Sidereal vs. Synodic Motions
Seasonal motion of the sun comes from a combination of the rotation of the earth about its axis and the orbital revolution of the earth around the sun. A full understanding of the motions of the sun requires understanding the geometry and nature of sidereal and synodic motion.
The word sidereal derives from the Latin word for “star”. This is because sidereal motion is motion with respect to the stars. One sidereal day is the time it takes for a star in the sky to come back to the same place in the sky. Because, for all intents and purposes, the sky is “fixed”, a sidereal day is when the earth rotates 360°. A sidereal day is 23 hours 56 minutes and 4.09 seconds long.
A sidereal year is the time it takes for the sun to return to the same position with respect to the stars. Due to the precession of the equinoxes the sidereal year is about 20 minutes longer than the tropical year. The tropical year is the interval at which seasons repeat and is the basis for the calendar year.
The word synodic derives from the Greek word for meeting or assembly. It is motion relative to a conjunction or alignment of sorts. A synodic or solar day is the time it takes the sun to successively pass the meridian (astronomical noon). A mean solar day is 24 hours (the “mean” is there to average over the effect of the analemma). The earth has to rotate more than 360° for the sun to come back to “noon”.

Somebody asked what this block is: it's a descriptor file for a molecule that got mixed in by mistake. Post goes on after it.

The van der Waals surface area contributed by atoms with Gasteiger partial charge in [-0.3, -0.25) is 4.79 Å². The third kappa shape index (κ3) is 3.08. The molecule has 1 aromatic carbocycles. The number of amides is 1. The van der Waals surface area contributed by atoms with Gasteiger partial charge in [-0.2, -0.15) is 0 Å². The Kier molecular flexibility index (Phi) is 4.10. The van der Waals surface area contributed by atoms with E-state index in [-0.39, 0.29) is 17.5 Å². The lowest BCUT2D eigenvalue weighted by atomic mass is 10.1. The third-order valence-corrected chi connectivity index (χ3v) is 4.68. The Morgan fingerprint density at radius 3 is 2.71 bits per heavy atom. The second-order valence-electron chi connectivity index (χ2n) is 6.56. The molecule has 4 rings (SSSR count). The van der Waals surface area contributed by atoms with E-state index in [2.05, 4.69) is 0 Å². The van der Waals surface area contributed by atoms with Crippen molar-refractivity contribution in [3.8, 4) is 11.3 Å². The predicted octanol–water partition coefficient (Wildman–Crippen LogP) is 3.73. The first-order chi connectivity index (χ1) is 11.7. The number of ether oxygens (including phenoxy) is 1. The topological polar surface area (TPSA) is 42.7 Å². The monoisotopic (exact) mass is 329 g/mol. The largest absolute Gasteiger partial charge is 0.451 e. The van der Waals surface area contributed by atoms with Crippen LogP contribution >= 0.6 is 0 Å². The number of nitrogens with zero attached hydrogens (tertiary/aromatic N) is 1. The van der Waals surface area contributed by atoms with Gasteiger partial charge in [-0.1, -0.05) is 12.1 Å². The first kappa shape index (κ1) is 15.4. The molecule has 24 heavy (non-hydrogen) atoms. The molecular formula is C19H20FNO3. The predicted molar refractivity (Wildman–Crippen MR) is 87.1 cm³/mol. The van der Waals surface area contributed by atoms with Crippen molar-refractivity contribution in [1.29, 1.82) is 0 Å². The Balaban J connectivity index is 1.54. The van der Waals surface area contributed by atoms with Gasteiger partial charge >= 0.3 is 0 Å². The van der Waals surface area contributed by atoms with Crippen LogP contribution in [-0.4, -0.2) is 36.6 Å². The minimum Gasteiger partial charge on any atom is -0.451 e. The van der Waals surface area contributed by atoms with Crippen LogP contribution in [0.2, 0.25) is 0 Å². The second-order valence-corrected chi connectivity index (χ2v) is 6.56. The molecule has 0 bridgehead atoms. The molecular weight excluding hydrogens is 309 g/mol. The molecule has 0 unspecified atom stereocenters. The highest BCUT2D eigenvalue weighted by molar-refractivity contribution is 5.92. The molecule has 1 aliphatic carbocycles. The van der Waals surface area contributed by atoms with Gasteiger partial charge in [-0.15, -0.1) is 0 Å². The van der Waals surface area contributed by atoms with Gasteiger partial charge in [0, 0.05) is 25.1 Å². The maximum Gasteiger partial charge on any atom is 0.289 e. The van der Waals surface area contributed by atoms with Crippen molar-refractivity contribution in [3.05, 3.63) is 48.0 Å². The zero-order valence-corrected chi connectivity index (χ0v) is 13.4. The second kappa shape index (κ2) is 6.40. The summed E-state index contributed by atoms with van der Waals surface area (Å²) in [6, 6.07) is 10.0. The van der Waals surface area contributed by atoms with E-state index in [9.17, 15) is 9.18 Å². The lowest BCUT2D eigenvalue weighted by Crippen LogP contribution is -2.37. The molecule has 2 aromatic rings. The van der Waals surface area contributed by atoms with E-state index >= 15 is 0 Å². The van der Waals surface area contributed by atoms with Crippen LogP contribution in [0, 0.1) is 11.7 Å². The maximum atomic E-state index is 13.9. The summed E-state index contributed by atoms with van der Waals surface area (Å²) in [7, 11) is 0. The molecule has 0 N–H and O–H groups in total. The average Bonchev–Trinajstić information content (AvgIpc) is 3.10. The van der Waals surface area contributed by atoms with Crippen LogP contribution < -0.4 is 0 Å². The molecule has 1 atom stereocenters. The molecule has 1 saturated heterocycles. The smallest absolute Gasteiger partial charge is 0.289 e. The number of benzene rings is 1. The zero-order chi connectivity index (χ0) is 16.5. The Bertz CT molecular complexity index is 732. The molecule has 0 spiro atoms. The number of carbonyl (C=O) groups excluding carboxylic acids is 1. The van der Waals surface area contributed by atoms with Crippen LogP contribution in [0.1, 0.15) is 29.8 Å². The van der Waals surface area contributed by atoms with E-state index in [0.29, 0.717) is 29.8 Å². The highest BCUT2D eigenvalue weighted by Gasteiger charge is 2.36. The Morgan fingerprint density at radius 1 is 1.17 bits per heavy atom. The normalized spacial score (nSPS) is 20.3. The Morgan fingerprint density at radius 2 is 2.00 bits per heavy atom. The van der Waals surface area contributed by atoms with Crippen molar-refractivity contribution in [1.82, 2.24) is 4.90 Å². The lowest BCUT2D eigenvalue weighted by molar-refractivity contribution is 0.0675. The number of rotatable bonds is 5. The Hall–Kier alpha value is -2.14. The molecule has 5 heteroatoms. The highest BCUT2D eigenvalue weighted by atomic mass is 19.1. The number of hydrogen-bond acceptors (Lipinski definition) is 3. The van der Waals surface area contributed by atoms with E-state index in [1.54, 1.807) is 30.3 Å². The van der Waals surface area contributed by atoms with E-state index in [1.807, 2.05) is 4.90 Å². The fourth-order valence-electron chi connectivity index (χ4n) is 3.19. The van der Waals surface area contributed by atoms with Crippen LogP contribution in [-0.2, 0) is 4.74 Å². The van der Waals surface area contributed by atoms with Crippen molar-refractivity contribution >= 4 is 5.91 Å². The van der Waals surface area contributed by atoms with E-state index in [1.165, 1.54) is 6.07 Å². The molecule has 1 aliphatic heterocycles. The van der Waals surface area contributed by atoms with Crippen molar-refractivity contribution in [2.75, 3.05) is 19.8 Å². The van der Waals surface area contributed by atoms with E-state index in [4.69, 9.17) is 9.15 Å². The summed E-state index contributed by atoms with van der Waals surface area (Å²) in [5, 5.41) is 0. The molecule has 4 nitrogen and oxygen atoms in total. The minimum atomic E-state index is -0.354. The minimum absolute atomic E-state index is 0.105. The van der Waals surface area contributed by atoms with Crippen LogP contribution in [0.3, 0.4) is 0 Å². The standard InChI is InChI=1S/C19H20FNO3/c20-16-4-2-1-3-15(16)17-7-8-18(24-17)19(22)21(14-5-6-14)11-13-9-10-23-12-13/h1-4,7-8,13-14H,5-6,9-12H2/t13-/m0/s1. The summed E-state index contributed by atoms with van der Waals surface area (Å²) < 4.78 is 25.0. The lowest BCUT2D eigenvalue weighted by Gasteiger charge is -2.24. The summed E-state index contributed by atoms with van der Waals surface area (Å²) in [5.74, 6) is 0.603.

A synodic year is the time it takes for a planet-sun alignment to reoccur. For the case of the sun, it is the time it takes the sun to come to the same place on the ecliptic (equinox to equinox) and is called a Tropical Year. A tropical year is 365.242 mean solar days (366.242 sidereal days). It is just over 20 minutes shorter than a sidereal year (again, the effect of precession).
Because a tropical year is 365.242 mean solar days long, the vernal equinox would be later and later every year if our calendar year were strictly 365 days long. In an attempt to keep the Vernal Equinox very near March 21st, the Leap Year was introduced. According to the Gregordian calendar a leap year occurs every 4 years except years evenly divisible by 100, unless that year is evenly divisible by 400. The year 1900 was not a leap year, but 2000 was.